Accessible art appreciation resources at your fingertips
When it comes to building a greater appreciation of art where do you even start? The ideas and concepts of contemporary and traditional art can at times feel overwhelming and out of reach.
One way to expand your understanding and appreciation of art is to increase your exposure to all kinds of it.
More Exposure to Art = Increased Appreciation
The more art you see and experience the greater your inquiry, acknowledgment, connection, and response to it becomes.
If your experience at art museums and galleries leaves you feeling frustrated, read my piece on how to improve that: 5 Ways to Improve your Next Museum or Gallery Experience
Whether you use your commute or downtime to read, watch, listen or pin, there is an art resource out there you could incorporate into your day. Finding the right, helpful resources is time-consuming and daunting. In the past year of writing about art appreciation, I have amassed a foundational though in no way an exhausted list of accessible resources across a range of platforms. Use these suggestions as a jumping off point to bring more art into your life and find yourself more comfortable and open to understanding and appreciating the art around us.
Video – Art21
Art21 is one of the best resources I can ever recommend. Art21 is a non-profit organization that takes you behind the scenes of today’s contemporary artists. Through short video documentation and interviews with a diverse range of artists, the viewer gets a rare insight into artists’ creative process and them speaking directly to their work. You may not have heard of many of these artists and that’s ok you will likely come out with some new favorites. These videos are broadcasted on PBS as well.
Check it out one of my favorites, Nick Cave
Youtube channel – Smarthistory
Art’s history is vast. Smarthistory videos break it down without talking down to you. These videos are an excellent way to learn about the historical context of a work of art. The excitement of the well-informed narrators, usually two of them that play off each other, makes learning the history of artworks an enjoyable one. There are hours of videos to get yourself lost.
Where to start? Maybe the most iconic American painting, American Gothic by Grant Wood
or maybe the most controversial, Fountain by Marcel Duchamp
Netflix – Artist is Present, Artist Documentary
There are many well-done art documentaries out there. This one is arguably one of the most fascinating. This film followed the artist, Marina Abramovic as she prepares for what became a polarizing retrospective of her work at The Museum of Modern Art in New York City. It stands apart for its look at the performance art genre, the intimate details of an artist’s’ life and the documentation of the public response to her work.
Podcast – “Piece of Work”
Actress, comedian, and artist, Abbi Jacobson of Comedy Central’s Broad City fame, talks about art in a relatable and straightforward way. This lighthearted 10 episode podcast is in partnership with Museum of Modern Art, (MOMA) in New York City. Jacobson talks to a cast of characters; curators, her preschool niece, and celebrities like RuPaul. MOMA has a treasure trove of art resources, from curator talks to a catalog of online courses, one is likely to get overwhelmed. This podcast is a great place to start.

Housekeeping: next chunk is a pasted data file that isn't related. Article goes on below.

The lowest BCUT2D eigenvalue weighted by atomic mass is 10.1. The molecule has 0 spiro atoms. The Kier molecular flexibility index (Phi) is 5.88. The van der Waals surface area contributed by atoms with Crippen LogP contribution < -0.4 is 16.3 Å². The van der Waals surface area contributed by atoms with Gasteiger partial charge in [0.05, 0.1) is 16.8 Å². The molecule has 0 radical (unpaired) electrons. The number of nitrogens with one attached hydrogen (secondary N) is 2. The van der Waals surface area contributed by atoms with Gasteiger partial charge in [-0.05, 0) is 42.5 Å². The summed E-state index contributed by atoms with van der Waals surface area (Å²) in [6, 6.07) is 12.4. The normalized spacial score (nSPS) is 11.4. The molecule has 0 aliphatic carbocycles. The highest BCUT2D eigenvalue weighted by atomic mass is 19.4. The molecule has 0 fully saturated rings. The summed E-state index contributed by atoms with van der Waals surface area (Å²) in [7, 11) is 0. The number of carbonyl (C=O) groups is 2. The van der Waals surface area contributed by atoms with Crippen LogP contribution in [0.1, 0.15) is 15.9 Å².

E-newsletter – Artsy
There are a lot of art newsletters out there but Artsy’s e-newsletter is both informative and engaging with accessible writing on interesting art topics. This is an easy way to get a daily dose of art knowledge right in your inbox. They have an active presence in media so if the e-newsletter not your thing connect with them on their other platforms – Instagram, Twitter, etc..
If you want more specific art news and information in your area, search out local and regional art organizations that compile and share art news and happenings. Interested in the South art scene check out: Burnaway http://burnaway.org/
Book – ‘Who’s Afraid of Contemporary Art’
You may not actually be afraid of contemporary art but rather some burning questions about it. Curators, Jessica Cerasi and Kyung An, were inspired by conversations with family and friends to address the many common questions of the art world. This book is compact, approachable and a quick, helpful read. A real bonus is an index in the back filled with additional resources for more learning on topics covered in the book.
If Pinterest is your source of inspiration why not have art be a part of it. Build your visual exposure to emerging artists by following The Jealous Curator on Pinterest. Her Daily Gems board features a wonderful collection of creative, diverse works. For the most eye-catching works click through to her website for more images, content, and interviews with artists.
Instagram – @streetartglobe and @designboom
It’s easy to build your exposure to art using Instagram by following artists, museums, and art publications. Consider adding amazing and weird to your scroll. Designboom’s mix of architecture, art, and technology features unbelievable design from around the world that will broaden your idea of what’s possible. Streetartglobe is often weird but in a good way. Here art is entertainment and interaction. These two may seem like an odd mix but together are a necessary reminder that art doesn’t fit into any one box and its potential is limitless.
* I want to hear from you! What have you found particularly interesting or helpful in your appreciation of art? Share with the community in comments or send me a message.